The Rotarian: Kareem Abdul-Jabbar’s Three Rules of Retirement

Kareem Abdul-Jabbar

I played professional basketball for 20 years, from 1969 to 1989, which means I’ve been retired for 25 years. Technically, I’ve been retired for longer than I’ve worked. But in those 25 years of “retirement,” I’ve experienced more adventures, accomplished more goals, and affected more people in a meaningful way than I did during my sweaty years of fame and glory and breaking records. I cherish those times of intense competition, team camaraderie, and fan appreciation. But those 20 years, which make up less than a third of my lifetime, are only a part of who I am. Since 2011, 10,000 baby boomers a day have turned 65. This will continue every day for the next 16 years. That’s a lot of us seniors roaming around looking for something to do. Especially when you consider that the average length of retirement is 18 years. My retirement years have been the most exciting and rewarding of my life. The main reason I have thrived is that I follow my three rules of retirement.


Retirement is a loaded word. Not good loaded, like a buttery loaded potato for dinner or a loaded shotgun during a zombie apocalypse. But loaded in that it carries a lot of misleading connotations, the most popular of which is that retirement is about the end of something. In other words, it’s loaded with a load of crap.

Here’s the truth: Throughout our lives, we are always in the process of retiring from something. We retire from diapers to pants. We retire from high school to college. We retire from being single to being married. We retire from a no-kids zone to having kids. We retire from having kids at home to not having kids at home. Some people retire from being one gender to being another. What we really mean by the word “retiring” is “transitioning.” We are transitioning from doing one thing to doing something else. Like a caterpillar into a butterfly, a tadpole into a frog, a bodybuilder into a governor.

We’ve allowed the word “retirement” to affect our attitude about the transition from working our butts off chasing career goals to slowing down a bit so we can enjoy the fruits of our labor. It’s similar to selling a house: Just because we move doesn’t mean we’ve retired from living – just from living in that particular house. A new home awaits us in which we will have a new, different life.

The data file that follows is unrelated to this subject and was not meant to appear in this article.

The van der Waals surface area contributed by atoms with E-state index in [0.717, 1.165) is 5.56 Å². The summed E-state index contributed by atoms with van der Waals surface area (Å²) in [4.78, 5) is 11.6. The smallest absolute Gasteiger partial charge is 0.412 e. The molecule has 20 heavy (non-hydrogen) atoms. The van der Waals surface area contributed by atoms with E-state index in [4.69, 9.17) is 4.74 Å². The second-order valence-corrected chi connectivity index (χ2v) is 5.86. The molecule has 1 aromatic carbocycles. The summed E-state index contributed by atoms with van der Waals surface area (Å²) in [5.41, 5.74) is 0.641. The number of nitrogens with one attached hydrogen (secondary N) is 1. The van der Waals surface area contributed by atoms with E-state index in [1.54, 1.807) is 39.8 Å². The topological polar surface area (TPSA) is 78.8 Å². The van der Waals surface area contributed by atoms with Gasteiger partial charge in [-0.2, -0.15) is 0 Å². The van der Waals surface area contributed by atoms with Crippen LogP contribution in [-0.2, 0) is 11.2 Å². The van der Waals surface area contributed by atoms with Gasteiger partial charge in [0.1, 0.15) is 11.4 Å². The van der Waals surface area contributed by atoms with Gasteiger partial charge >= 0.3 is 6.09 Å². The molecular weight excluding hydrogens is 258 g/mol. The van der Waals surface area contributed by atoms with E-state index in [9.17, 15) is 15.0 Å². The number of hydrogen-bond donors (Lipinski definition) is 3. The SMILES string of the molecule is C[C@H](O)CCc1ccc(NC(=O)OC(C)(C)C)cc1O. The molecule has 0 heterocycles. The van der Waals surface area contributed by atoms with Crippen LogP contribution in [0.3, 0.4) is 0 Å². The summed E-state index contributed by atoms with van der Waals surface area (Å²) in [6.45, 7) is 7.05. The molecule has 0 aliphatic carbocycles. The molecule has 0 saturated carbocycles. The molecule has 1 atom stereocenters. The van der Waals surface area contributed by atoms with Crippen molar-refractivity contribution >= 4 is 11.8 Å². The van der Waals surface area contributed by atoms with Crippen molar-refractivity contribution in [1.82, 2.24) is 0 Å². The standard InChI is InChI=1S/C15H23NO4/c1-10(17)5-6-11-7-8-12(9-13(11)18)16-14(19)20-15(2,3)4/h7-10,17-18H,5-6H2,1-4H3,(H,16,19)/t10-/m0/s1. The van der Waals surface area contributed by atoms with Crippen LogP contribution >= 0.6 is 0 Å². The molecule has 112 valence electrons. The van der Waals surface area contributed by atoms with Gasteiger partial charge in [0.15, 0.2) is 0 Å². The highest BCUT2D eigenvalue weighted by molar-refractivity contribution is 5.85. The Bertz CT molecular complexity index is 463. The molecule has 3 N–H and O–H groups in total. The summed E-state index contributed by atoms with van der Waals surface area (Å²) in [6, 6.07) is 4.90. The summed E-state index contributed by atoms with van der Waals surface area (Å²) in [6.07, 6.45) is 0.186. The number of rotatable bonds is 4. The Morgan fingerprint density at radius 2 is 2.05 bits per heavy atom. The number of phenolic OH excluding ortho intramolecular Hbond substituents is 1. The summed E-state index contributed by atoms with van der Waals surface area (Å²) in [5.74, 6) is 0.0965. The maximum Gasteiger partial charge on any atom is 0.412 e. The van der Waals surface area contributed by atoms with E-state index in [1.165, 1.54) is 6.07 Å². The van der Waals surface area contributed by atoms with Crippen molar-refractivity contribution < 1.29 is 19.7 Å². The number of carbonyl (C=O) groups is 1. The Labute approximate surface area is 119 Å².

When I stopped playing professional basketball, I transitioned into several new roles. I became a coach, a writer, an actor, and an ambassador. Often I did several of these jobs at the same time. Each was a new adventure that stimulated my mind (writing books about history requires lots of research) and sometimes challenged my body (try diving off a 33-foot-high platform as I did on the TV show Splash). Currently, I’ve transitioned my inner couch potato into a job writing articles about popular culture for and the Huffington Post. I get to watch TV shows and movies and read books – all activities I would do anyway – and analyze them for social meaning, which my history degree from UCLA trained me for.

Retirement is a mythical beast like the unicorn, leprechaun, Bigfoot, and the honest politician.


You’re already a success. You’ve worked diligently for many years, contributing to society, to community, to family. Just because you don’t want to work as hard doesn’t mean you don’t want to continue to contribute. In fact, your years of experience mean you can now be even better than a success. You can be significant.

I retired before the enormous NBA salaries that you read about today came along. Not that I wasn’t well compensated – just not as well as the current crop. The Lakers payroll in 1989, my last year in the pros, was $10,693,860. This year, the Lakers spent almost $100 million in salaries. What does that math mean to me? Well, it means that, like a lot of other baby boomers, I didn’t retire to endless days lounging around the swimming pool, going to fancy Hollywood parties, and flying my private jet to Leonardo DiCaprio’s private island (wherever that is).

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